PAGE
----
If you do blog, why do you do so?

[Hat tip – remember those? — to Megan McArdle.]

Share

Toward a supply-side theory of assorted links

Tyler Cowen posted recently about the apparent increasing popularity of bloggers posting daily lists of assorted links. He asks questions of his readers: Do they click? Should he care if they do? The comments are interesting.

That’s the demand-side of assorted links. What about the supply-side? Why do bloggers write these posts? I started providing daily morning links in January, 2008. I based the idea on the twice-daily lists of links provided by The Morning News, my expectation being that they would be a useful way of getting people to visit my site or subscribe to my RSS feed. The links are basically a loss leader: They take a bit of work each day and aren’t directly rewarding in terms of links back, but by attracting readers to the site they make it more likely that people will read my longer posts too. Or as Jason at 37signals put it in a post about why the Drudge Report is one of the best designed sites on the Web, “The more you send people away the more they’ll come back.” (The other main reason for the feature is to give myself a convenient way of linking to things I find interesting but about which I have little to say.)

My rough impression is that this has worked, based on positive feedback from readers and a near doubling in daily traffic in the year or so following the implementation of morning links. But there are confounding variables: In the same period I wrote more normal blog posts, published elsewhere more frequently, redesigned the site, and did a guest stint blogging at Radley Balko’s popular weblog.

Unfortunately the stat programs I’m currently running don’t tell me much about how many readers click on the links, especially those of you who read via RSS. So consider this an open forum on the morning links feature. Do you read them? Would you rather have more numerous, shorter posts, and fewer links each morning? Should they go off the sidebar and onto the main page? Anything else I could improve? Let me know what you think.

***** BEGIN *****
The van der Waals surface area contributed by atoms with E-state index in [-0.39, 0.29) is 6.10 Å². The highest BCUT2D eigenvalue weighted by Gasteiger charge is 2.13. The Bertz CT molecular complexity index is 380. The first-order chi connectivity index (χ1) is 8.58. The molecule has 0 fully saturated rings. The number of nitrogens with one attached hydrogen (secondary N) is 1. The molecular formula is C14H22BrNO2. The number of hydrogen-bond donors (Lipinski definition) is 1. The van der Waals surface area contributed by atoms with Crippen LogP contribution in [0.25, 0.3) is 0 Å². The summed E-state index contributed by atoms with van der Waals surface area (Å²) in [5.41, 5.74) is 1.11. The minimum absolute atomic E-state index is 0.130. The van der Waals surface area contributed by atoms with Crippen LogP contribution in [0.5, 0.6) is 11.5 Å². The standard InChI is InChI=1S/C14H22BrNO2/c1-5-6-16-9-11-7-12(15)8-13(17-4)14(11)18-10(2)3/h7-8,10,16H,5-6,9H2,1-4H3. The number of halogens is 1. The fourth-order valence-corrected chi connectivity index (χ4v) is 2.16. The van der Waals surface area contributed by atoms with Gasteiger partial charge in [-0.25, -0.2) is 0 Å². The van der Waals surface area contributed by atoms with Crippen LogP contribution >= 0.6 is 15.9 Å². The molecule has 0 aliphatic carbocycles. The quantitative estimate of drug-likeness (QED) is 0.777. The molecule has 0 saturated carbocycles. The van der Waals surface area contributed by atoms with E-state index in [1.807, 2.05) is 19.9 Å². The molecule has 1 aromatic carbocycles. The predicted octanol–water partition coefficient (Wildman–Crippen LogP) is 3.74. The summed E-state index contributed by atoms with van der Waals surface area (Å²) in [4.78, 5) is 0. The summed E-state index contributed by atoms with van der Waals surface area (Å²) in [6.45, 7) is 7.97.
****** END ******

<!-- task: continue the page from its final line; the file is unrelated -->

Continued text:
(In case you were wondering, I use Kates Gasis’ excellent Sideblog WordPress plugin to make the feature work. It’s a very simple way to shunt selected posts over to a sidebar.)

Share

Twitter tools

As in tools for using Twitter, not tools on Twitter (though there are plenty of those!). I may review a few this week. The first one’s easy, useful, and unlike some of the other ones, actually works.

The site is Backtweets. Search for a URL and Backtweets shows you who has linked to it on Twitter, including links that use URL shorterners. It’s a great tool for tracking commentary about your blog.

I’m currently testing out a few Twitter apps that are a lot more complicated and running into some problems. If I get them working I may post about them tomorrow.

Share

Down the memory hole

Eugene Volokh started an interesting thread last week about whether or not one should consider deleting someone’s name from old blog posts if he requests you to because, for example, he doesn’t want acquaintances or prospective employers finding it by Googling his name. Volokh’s example regarded a person’s past misconduct. I’ve just received a similar request regarding commentary on a person’s previously published opinion. There’s no question that it was appropriate to comment on at the time. The question is whether there’s still any value in leaving his name attached to the post and if I should honor the request. There’s nothing egregiously objectionable in this person’s opinion, nor has he necessarily renounced it.

Like Volokh, I’m of two minds about this, so I’ll open the matter up to comments. Under what conditions, if any, should past blog posts be edited for the convenience of the people they reference?

Share